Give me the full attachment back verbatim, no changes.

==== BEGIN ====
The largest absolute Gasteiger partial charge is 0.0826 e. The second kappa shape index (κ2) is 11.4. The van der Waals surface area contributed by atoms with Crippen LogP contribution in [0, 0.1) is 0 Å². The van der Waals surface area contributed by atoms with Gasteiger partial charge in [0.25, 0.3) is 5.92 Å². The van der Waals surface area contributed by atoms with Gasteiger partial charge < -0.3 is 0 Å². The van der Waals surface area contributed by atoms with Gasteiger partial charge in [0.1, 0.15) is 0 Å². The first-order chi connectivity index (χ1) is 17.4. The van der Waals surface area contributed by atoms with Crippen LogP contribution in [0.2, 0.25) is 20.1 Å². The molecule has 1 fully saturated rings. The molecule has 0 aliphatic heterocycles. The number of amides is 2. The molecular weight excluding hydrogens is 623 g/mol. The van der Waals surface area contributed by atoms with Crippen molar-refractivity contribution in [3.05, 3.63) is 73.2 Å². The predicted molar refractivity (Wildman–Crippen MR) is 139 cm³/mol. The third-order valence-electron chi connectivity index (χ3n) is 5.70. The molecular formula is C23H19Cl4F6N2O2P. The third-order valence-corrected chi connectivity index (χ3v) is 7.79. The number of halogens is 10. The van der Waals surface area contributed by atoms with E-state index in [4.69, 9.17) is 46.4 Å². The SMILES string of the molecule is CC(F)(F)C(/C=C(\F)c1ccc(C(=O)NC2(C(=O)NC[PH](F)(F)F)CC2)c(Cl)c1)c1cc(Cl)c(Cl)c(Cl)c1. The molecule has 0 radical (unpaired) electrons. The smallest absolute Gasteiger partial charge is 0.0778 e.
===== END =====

The largest absolute Gasteiger partial charge is 0.0826 e. The second kappa shape index (κ2) is 11.4. The van der Waals surface area contributed by atoms with Crippen LogP contribution in [0, 0.1) is 0 Å². The van der Waals surface area contributed by atoms with Gasteiger partial charge in [0.25, 0.3) is 5.92 Å². The van der Waals surface area contributed by atoms with Gasteiger partial charge < -0.3 is 0 Å². The van der Waals surface area contributed by atoms with Gasteiger partial charge in [0.1, 0.15) is 0 Å². The first-order chi connectivity index (χ1) is 17.4. The van der Waals surface area contributed by atoms with Crippen LogP contribution in [0.2, 0.25) is 20.1 Å². The molecule has 1 fully saturated rings. The molecule has 0 aliphatic heterocycles. The number of amides is 2. The molecular weight excluding hydrogens is 623 g/mol. The van der Waals surface area contributed by atoms with Crippen molar-refractivity contribution in [3.05, 3.63) is 73.2 Å². The predicted molar refractivity (Wildman–Crippen MR) is 139 cm³/mol. The third-order valence-electron chi connectivity index (χ3n) is 5.70. The molecular formula is C23H19Cl4F6N2O2P. The third-order valence-corrected chi connectivity index (χ3v) is 7.79. The number of halogens is 10. The van der Waals surface area contributed by atoms with E-state index in [4.69, 9.17) is 46.4 Å². The SMILES string of the molecule is CC(F)(F)C(/C=C(\F)c1ccc(C(=O)NC2(C(=O)NC[PH](F)(F)F)CC2)c(Cl)c1)c1cc(Cl)c(Cl)c(Cl)c1. The molecule has 0 radical (unpaired) electrons. The smallest absolute Gasteiger partial charge is 0.0778 e.